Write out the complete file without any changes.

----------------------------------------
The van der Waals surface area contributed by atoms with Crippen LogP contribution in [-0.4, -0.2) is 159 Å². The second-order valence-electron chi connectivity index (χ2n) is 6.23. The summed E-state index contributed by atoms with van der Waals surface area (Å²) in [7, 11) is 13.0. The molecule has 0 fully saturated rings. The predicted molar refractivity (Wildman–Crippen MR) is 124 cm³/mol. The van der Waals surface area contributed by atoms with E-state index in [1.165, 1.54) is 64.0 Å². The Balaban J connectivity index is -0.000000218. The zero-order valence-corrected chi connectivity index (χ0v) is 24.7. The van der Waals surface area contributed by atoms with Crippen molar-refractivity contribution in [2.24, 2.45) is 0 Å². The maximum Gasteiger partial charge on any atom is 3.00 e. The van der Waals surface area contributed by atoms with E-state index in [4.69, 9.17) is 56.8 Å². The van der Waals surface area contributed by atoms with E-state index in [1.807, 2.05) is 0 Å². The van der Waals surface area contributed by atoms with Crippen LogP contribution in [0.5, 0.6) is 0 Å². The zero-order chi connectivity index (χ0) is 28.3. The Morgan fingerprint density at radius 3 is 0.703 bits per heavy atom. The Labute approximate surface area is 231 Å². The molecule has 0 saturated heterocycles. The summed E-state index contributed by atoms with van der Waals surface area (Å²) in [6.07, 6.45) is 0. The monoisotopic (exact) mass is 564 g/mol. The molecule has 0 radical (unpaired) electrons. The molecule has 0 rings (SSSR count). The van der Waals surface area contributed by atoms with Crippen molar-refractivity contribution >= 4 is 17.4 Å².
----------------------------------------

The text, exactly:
The van der Waals surface area contributed by atoms with Crippen LogP contribution in [-0.4, -0.2) is 159 Å². The second-order valence-electron chi connectivity index (χ2n) is 6.23. The summed E-state index contributed by atoms with van der Waals surface area (Å²) in [7, 11) is 13.0. The molecule has 0 fully saturated rings. The predicted molar refractivity (Wildman–Crippen MR) is 124 cm³/mol. The van der Waals surface area contributed by atoms with E-state index in [1.165, 1.54) is 64.0 Å². The Balaban J connectivity index is -0.000000218. The zero-order valence-corrected chi connectivity index (χ0v) is 24.7. The van der Waals surface area contributed by atoms with Crippen molar-refractivity contribution in [2.24, 2.45) is 0 Å². The maximum Gasteiger partial charge on any atom is 3.00 e. The van der Waals surface area contributed by atoms with E-state index in [4.69, 9.17) is 56.8 Å². The van der Waals surface area contributed by atoms with E-state index in [1.807, 2.05) is 0 Å². The van der Waals surface area contributed by atoms with Crippen LogP contribution in [0.5, 0.6) is 0 Å². The zero-order chi connectivity index (χ0) is 28.3. The Morgan fingerprint density at radius 3 is 0.703 bits per heavy atom. The Labute approximate surface area is 231 Å². The molecule has 0 saturated heterocycles. The summed E-state index contributed by atoms with van der Waals surface area (Å²) in [6.07, 6.45) is 0. The monoisotopic (exact) mass is 564 g/mol. The molecule has 0 radical (unpaired) electrons. The molecule has 0 rings (SSSR count). The van der Waals surface area contributed by atoms with Crippen molar-refractivity contribution >= 4 is 17.4 Å².